Ancestry Project Podcast and Media Study
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Podcast #1: New Year’s Resolutions
By Mike Simpson, January 1, 2018
In this episode, Mike looks at New Year’s resolutions. As students listen, consider these questions: What are resolutions? Why do we make them? What does the author, David DeSteno, say about human emotion and how we might be able to bypass willpower and actually make good on our resolutions?
View article at New York Times
New Year's Resolutions
“What these findings show is that pride, gratitude and compassion… push us not only to cooperate with other people but also to help our own future selves.”
– David DeSteno
Transcript (click to view)
Introduction by host, Mike Simpson
Ancestry Project podcast and media study. January 1, 2018. You can listen to more podcasts at ancestryproject.ca/podcast.Happy New Year! And welcome to the podcast. I’m your host, Mike Simpson. I want to welcome you and tell you about today’s topic, New Year’s resolutions. Do you make resolutions? Have you ever made New Year’s resolutions? Did you keep your resolutions? Will you make new resolutions this year? What are they?
Excerpt from article
In the New York Times today I saw an interesting article. I’d like to share an excerpt with you: “The Only Way To Keep Your Resolutions,” by David DeSteno.
“New Year’s Eve is a time to set goals: to eat better, to save more money, to work harder, to drink less. It’s Day 1 on the road to a “new you.” But this road, as we all know, is difficult to follow. Humans are notoriously bad at resisting temptation, especially (as research confirms) if we’re busy, tired or stressed. By Jan. 8, some 25 percent of resolutions have fallen by the wayside. And by the time the year ends, fewer than 10 percent have been fully kept.
Unfortunately, the problem of New Year’s resolutions is, in a way, the problem of life itself. Our tendency to be shortsighted — to value the pleasures of the present more than the satisfactions of the future — comes at a considerable cost. Surely by now you’ve heard of the psychologist Walter Mischel’s famous marshmallow experiments, in which children who could resist the temptation to immediately eat one sweet would be rewarded with a second sweet about 15 minutes later. Professor Mischel found that those who could wait — those who had self-control — were also the ones who had better academic and professional success years later.
Since then, study after study has linked self-control to achievement in a wide range of areas, including personal finance, healthful eating and exercise, and job performance. Put simply, those who can persevere toward their long-term goals in the face of temptation to do otherwise — those who have “grit” — are best positioned for success.”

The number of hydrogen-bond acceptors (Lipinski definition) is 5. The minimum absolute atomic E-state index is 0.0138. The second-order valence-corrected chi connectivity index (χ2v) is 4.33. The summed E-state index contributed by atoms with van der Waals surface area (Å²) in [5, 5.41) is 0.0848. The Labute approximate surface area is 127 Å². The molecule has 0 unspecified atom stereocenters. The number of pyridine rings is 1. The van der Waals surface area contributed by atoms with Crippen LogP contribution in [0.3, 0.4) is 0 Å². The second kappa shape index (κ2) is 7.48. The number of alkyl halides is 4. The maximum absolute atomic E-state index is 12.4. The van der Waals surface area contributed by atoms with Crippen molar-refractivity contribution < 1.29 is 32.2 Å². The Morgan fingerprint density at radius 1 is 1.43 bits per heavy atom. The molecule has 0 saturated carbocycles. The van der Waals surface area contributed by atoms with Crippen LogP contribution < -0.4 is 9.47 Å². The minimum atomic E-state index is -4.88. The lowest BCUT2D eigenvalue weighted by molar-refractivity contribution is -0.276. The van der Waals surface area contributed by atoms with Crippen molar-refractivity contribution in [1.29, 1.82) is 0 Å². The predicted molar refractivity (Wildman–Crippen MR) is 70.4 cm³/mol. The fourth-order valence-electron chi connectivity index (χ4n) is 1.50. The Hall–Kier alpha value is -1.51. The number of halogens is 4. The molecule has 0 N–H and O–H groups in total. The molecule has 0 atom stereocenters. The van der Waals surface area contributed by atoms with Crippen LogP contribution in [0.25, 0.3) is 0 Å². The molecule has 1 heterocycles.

What these findings show is that pride, gratitude and compassion, whether we consciously realize it or not, reduce the human mind’s tendency to discount the value of the future. In so doing, they push us not only to cooperate with other people but also to help our own future selves.
Feeling pride or compassion has been shown to increase perseverance on difficult tasks by over 30 percent. Likewise, gratitude and compassion have been tied to better academic performance, a greater willingness to exercise and eat healthily, and lower levels of consumerism, impulsivity and tobacco and alcohol use.
If using willpower causes stress, using these emotions actually heals: They slow heart rate, lower blood pressure and reduce feelings of anxiety and depression. By making us value the future more, they ease the way to patience and perseverance.
Perhaps most important, while these emotions enhance self-control, they also combat another problem of modern life: loneliness.
So as 2018 commences, take more time to cultivate these emotions. Reflect on what you’re grateful to have been given. Allow your mind to step into the shoes of those in need and feel for them. Take pride in the small achievements on the path to your goals. Doing so will help ensure that every future New Year’s Eve will have more to celebrate than to regret.
Again that’s an article by David DeSteno, a professor at Northeastern University, who’s the author of the forthcoming book, “Emotional Success: The Power of Gratitude, Compassion and Pride.”
Let’s talk about your potential resolutions. Have you made a resolution to quit something – a vice? Have you made a resolution to improve yourself? Have you made a resolution to study more? Have you made a resolution to get the perfect job? Have you made a resolution to improve your social life? Have you made a resolution to make more friends? Have you made a resolution to improve your love life? Or be better to your family? Have you made a resolution to improve the way you eat?
On a personal level I rarely make resolutions. But this is a period of time to take stock, thinking about who you are – who I am, and what I want for the future. To think about where I’ve been and where I’m going.
I might take a course. I’m interested in self-improvement. I might quit a vice. I might cut down on something. I might try to do things better. I might stay up late less often, wake up early in the morning and do some reading. Or spend some time working on things that are meaningful to me.
We’re all very busy. I’m very busy. There are certainly many things I could change and many things I could do differently in the new year. What are you going to do differently in the new year? What resolutions have you made?
This has been the Ancestry Project podcast. I’m Mike Simpson. Happy New Year!
The student PDF is available as a free download to everyone. The transcript PDF is available to registered users of Ancestry Project.
New Year's Resolutions - Student Handout (0 downloads)
New Year's Resolutions - Transcript (0 downloads)
MP3 of Podcast
New Year's Resolutions - MP3 (0 downloads)
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